The Peter Skene Ogden agriculture class is excited to hold their upcoming plant sale later this month.
The sale, set for May 28-29, has been conducted annually by PSO teacher, Claudia Morgenthaler, who has been teaching the agriculture class for 11 years. Besides preparing for the plant sale, the class also learns the fundamentals of agriculture, so they can plant and care for their own gardens as well.
The class, which includes students from grades 9 to 12, focuses on organic agriculture, especially when it comes to herbs and veggies.
“It’s okay if they are treated a little bit, but everything else is really pure,” she said.
The class started growing their plants from seed in February. With the late snow and colder spring, though, it has been harder to grow them, Morgenthaler said.
“We are only a little bit behind. The sun isn’t shining right now, it’s catching up. But the last two weeks or so, they can grow and hopefully the weather cooperates.”
Last year, PSO classes were formatted using a quarter system, so it was mostly education assistants who helped out. But Morgenthaler said this year it’s back to normal, so students can resume taking shifts working in the garden.
Student Tyler Guimond said he likes preparing the Earth for the gardening season.
“I like a lot of the planting and digging the dirt up. I think that’s really fun,” he said. “And I’m a big fan of the teacher, she’s really nice… it’s good to have some friends here too.”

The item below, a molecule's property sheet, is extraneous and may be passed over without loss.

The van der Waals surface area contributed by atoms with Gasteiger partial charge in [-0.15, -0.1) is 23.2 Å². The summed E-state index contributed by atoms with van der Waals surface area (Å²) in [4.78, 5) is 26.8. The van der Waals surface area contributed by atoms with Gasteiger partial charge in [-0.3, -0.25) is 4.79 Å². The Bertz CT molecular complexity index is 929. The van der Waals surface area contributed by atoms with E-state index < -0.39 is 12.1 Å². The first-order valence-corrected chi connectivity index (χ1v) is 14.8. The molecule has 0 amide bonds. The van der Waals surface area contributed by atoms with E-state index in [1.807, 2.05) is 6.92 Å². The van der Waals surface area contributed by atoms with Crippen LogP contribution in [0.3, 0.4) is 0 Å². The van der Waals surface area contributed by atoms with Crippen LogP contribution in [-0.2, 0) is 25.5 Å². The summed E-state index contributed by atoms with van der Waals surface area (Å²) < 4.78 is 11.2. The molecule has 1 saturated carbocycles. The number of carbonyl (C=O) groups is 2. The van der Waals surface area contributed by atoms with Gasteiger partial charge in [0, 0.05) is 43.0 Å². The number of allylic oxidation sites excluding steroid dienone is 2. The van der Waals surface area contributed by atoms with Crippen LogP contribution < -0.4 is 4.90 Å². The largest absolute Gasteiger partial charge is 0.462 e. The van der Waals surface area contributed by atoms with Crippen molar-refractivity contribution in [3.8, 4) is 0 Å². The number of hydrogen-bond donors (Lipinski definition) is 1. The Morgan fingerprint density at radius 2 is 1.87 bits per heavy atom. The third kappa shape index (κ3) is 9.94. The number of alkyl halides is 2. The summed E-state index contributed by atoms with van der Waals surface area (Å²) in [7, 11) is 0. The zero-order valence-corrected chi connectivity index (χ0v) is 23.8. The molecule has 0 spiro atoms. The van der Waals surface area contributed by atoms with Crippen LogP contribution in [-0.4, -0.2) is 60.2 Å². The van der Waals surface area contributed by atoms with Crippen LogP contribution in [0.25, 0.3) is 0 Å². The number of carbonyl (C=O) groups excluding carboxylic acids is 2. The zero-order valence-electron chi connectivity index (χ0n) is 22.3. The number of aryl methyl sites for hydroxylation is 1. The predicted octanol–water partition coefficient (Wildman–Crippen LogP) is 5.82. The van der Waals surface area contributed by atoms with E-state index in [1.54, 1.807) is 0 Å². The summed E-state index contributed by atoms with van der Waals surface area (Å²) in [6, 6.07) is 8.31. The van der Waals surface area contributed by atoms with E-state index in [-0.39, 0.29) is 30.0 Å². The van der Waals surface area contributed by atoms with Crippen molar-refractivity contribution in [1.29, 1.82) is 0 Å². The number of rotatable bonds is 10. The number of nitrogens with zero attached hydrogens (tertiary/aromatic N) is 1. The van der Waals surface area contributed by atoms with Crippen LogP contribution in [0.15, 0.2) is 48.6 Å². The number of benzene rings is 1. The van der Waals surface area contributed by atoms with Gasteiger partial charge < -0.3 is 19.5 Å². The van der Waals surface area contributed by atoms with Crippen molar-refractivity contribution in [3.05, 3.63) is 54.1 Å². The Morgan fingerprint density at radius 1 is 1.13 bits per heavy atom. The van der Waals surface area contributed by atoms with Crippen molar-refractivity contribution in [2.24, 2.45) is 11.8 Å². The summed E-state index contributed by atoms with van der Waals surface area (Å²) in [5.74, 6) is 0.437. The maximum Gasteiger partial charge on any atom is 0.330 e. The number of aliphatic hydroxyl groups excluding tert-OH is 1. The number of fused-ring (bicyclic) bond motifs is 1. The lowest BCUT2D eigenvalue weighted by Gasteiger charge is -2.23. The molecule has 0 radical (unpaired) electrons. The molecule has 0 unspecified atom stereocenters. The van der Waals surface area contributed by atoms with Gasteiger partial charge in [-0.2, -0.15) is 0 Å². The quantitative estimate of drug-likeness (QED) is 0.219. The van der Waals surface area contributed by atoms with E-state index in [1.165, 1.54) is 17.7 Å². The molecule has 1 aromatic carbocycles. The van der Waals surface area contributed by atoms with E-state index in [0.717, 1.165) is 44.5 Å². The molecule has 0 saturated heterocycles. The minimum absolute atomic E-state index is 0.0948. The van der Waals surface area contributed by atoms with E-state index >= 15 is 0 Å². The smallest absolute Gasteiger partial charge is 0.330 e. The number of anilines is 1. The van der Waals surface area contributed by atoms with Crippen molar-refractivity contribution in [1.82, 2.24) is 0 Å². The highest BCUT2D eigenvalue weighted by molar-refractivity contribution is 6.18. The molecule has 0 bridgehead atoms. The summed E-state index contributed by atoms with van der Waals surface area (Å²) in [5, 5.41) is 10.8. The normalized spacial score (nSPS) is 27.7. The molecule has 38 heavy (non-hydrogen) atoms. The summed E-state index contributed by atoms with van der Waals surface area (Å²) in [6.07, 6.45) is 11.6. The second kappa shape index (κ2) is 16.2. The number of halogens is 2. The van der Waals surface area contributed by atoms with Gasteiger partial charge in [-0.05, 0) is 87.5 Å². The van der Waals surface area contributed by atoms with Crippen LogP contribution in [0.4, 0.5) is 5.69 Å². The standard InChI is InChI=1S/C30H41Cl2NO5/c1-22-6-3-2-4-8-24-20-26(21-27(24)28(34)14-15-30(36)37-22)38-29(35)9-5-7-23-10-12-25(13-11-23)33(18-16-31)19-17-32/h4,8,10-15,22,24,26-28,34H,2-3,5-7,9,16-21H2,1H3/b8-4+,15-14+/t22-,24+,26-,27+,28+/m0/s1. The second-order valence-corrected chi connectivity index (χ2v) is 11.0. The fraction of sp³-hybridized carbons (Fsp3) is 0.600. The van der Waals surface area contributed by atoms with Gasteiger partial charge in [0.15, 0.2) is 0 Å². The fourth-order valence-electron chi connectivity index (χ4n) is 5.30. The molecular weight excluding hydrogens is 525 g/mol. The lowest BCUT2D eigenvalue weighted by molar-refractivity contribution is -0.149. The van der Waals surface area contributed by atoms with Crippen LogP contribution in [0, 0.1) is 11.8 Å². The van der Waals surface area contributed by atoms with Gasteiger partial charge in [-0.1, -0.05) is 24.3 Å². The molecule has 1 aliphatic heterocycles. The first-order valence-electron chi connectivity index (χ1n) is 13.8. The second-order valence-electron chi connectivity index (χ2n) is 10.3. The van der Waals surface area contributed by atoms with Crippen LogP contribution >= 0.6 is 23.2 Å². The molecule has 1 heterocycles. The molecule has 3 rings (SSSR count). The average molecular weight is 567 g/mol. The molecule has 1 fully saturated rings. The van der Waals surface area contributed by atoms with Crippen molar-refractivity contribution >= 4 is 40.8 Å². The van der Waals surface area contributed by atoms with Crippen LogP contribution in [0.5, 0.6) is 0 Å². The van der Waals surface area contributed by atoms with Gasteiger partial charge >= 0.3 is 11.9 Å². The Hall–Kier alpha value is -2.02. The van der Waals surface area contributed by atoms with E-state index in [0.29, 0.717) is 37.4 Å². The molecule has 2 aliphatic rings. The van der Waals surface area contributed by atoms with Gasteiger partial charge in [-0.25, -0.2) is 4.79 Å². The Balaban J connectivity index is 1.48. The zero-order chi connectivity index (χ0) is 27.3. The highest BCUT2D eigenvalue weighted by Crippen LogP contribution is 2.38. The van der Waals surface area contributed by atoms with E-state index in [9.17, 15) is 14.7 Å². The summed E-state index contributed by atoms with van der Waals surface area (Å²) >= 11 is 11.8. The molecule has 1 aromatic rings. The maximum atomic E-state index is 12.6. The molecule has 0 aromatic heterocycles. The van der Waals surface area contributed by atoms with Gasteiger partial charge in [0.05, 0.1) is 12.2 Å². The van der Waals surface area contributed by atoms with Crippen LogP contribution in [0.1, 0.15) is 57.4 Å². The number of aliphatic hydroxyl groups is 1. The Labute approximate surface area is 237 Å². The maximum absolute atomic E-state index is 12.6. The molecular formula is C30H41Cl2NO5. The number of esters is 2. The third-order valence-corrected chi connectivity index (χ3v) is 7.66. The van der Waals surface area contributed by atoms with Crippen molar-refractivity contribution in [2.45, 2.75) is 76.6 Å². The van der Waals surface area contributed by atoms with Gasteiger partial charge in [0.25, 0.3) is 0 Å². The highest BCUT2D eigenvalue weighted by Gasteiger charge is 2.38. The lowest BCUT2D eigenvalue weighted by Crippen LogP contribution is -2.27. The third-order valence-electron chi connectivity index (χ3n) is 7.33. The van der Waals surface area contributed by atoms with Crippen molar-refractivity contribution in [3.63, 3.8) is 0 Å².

Nolan Stusrud said he can’t wait to see what comes up after all their hard work.
“I enjoy spending my time with my hands in the dirt, seeding, planting flower beds hits, and just getting ready for the plant sale,” he said.
Other students said they liked the fact they could be outside, and were eager to watch the plants grow.
“I’m excited to experience a new thing in my life, so yeah, I think it’s gonna be awesome,” Guimond said.
Morgenthaler said she loves teaching gardening to the youth.
“I love gardening and I love plants,” she said. “If you have your own garden, your own greenhouse, you do your own stuff.”
The money raised from the sale will pay for the seeds for the class next year, Morgenthaler said, as well as help support other classes at PSO such as science and woodwork.
After all their hard work, Morgenthaler is happy. “In the end, we have everything blooming.”